Ask the Experts: How Can I Make a Memorable Recital Speech?

Q: I want to make an opening speech at my recital to encourage studio spirit and pride, since it's definitely lacking at my studio. What can I say without making it sound like a commercial?

A: As the director or owner, you have the opportunity each day to establish your studio culture. Your recital is a great place to generate excitement about what makes being a student at your school special. If you share your studio commitment and vision—rather than try to convince people of anything—it will not feel sales-y.

If you want your team to feel proud and enthusiastic about being a part of your program this year, start by acknowledging them: staff, theater personnel, parents, volunteers and dancers who take part in making the performance happen. Genuine appreciation and thank-yous are key. Once you express your appreciation, share a short but heartfelt sentiment. Think about how you can honor and acknowledge the work of the students, the commitment of the families, and the artistry and talent of your teachers and choreographers. You may even share some specifics from the year that your unique group of students can relate to personally. If you have a theme or event that your studio rallied around this season, mention it!

You can minimize the selling aspect by inviting your dancers and families to stay connected to the studio throughout the summer via your social-media channels and a studio-specific hashtag. Encourage them to look through and save their recital program, which can include marketing materials or ads about your summer and fall programs inside.

It takes focus and energy to build student and family engagement at your studio. Carry this enthusiastic tone forward in all of your communications—e-mail, in-person, social media—and your future announcements and recital acknowledgements will feel natural.

Kathy Blake is the owner of Kathy Blake Dance Studios in Amherst, New Hampshire. She and Suzanne Blake Gerety are the co-founders of

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Securing the correct music licensing for your studio is an important step in creating a financially sound business. "Music licensing is something studio owners seem to either embrace or ignore completely," says Clint Salter, CEO and founder of the Dance Studio Owners Association. While it may seem like it's a situation in which it's easier to ask for forgiveness rather than permission—that is, to wait until you're approached by a music-rights organization before purchasing a license—Salter disagrees, citing Peloton, the exercise company that produces streaming at-home workouts. In February, Peloton settled a music-licensing suit with the National Music Publishers' Association out-of-court for an undisclosed amount. Originally, NMPA had sought $300 million in damages from Peloton. "It can get extremely expensive," says Salter. "It's not worth it for a studio to get caught up in that."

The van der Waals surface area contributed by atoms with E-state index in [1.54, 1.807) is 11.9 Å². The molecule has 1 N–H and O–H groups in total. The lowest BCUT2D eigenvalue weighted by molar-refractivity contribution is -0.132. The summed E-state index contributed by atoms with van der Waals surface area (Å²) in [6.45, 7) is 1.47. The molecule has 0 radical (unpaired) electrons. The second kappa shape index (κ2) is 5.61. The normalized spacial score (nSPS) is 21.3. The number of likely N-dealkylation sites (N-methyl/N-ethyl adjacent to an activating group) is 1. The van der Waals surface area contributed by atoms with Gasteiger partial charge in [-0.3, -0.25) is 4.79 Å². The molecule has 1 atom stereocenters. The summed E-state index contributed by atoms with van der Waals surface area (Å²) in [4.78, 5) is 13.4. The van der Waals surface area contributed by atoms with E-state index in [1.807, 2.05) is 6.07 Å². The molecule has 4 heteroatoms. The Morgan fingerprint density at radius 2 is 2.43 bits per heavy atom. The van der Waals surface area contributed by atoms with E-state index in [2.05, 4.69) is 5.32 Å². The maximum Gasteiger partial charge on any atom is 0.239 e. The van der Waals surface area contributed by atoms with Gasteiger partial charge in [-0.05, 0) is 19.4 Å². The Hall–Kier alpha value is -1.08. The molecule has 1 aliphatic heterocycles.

As you continue to explore a hybrid online/in-person version of your class schedule, it's crucial that your music licenses include coverage for livestreamed instruction—which comes with its own particular requirements. Here are some answers to frequently asked questions about music licensing—in both normal times and COVID times—as well as some safe music bets that won't pose any issues.

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Teaching Tips
A 2019 Dancewave training. Photo by Effy Grey, courtesy Dancewave

By now, most dance educators hopefully understand that they have a responsibility to address racism in the studio. But knowing that you need to be actively cultivating racial equity isn't the same thing as knowing how to do so.

Of course, there's no easy answer, and no perfect approach. As social justice advocate David King emphasized at a recent interactive webinar, "Cultivating Racial Equity in the Classroom," this work is never-ending. The event, hosted by Dancewave (which just launched a new racial-equity curriculum) was a good starting point, though, and offered some helpful takeaways for dance educators committed to racial justice.

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Higher Ed
The author, Robyn Watson. Photo courtesy Watson

Recently, I posted a thread of tweets elucidating the lack of respect for tap dance in college dance programs, and arguing that it should be a requirement for dance majors.

According to, out of the 30 top-ranked college dance programs in the U.S., tap dance is offered at 19 of them, but only one school requires majors to take more than a beginner course—Oklahoma City University. Many prestigious dance programs, like the ones at NYU Tisch School of the Arts and SUNY Purchase, don't offer a single course in tap dance.

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